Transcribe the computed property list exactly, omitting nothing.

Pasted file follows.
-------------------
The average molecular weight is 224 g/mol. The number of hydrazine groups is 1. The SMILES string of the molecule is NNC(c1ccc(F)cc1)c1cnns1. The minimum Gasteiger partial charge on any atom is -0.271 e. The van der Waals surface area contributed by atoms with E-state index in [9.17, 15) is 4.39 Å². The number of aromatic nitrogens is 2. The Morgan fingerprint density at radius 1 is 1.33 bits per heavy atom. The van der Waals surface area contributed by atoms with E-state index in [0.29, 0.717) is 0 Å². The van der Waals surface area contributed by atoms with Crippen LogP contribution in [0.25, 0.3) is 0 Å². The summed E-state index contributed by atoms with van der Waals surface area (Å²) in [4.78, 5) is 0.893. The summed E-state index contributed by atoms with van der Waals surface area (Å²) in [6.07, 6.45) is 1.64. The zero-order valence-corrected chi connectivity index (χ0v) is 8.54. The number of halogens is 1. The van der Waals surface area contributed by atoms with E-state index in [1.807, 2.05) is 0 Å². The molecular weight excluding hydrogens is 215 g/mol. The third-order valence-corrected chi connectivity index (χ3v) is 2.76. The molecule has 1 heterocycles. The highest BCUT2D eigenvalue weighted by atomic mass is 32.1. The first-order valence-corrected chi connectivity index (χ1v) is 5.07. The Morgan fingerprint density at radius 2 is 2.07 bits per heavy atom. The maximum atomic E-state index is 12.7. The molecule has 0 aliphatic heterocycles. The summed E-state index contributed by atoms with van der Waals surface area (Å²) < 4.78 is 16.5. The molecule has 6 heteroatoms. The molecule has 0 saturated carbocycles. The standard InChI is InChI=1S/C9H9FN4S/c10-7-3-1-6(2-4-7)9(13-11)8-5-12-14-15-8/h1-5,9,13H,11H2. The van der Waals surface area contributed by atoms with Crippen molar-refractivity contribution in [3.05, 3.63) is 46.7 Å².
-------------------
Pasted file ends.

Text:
The average molecular weight is 224 g/mol. The number of hydrazine groups is 1. The SMILES string of the molecule is NNC(c1ccc(F)cc1)c1cnns1. The minimum Gasteiger partial charge on any atom is -0.271 e. The van der Waals surface area contributed by atoms with E-state index in [9.17, 15) is 4.39 Å². The number of aromatic nitrogens is 2. The Morgan fingerprint density at radius 1 is 1.33 bits per heavy atom. The van der Waals surface area contributed by atoms with E-state index in [0.29, 0.717) is 0 Å². The van der Waals surface area contributed by atoms with Crippen LogP contribution in [0.25, 0.3) is 0 Å². The summed E-state index contributed by atoms with van der Waals surface area (Å²) in [4.78, 5) is 0.893. The summed E-state index contributed by atoms with van der Waals surface area (Å²) in [6.07, 6.45) is 1.64. The zero-order valence-corrected chi connectivity index (χ0v) is 8.54. The number of halogens is 1. The van der Waals surface area contributed by atoms with E-state index in [1.807, 2.05) is 0 Å². The molecular weight excluding hydrogens is 215 g/mol. The third-order valence-corrected chi connectivity index (χ3v) is 2.76. The molecule has 1 heterocycles. The highest BCUT2D eigenvalue weighted by atomic mass is 32.1. The first-order valence-corrected chi connectivity index (χ1v) is 5.07. The Morgan fingerprint density at radius 2 is 2.07 bits per heavy atom. The maximum atomic E-state index is 12.7. The molecule has 0 aliphatic heterocycles. The summed E-state index contributed by atoms with van der Waals surface area (Å²) < 4.78 is 16.5. The molecule has 6 heteroatoms. The molecule has 0 saturated carbocycles. The standard InChI is InChI=1S/C9H9FN4S/c10-7-3-1-6(2-4-7)9(13-11)8-5-12-14-15-8/h1-5,9,13H,11H2. The van der Waals surface area contributed by atoms with Crippen molar-refractivity contribution in [3.05, 3.63) is 46.7 Å².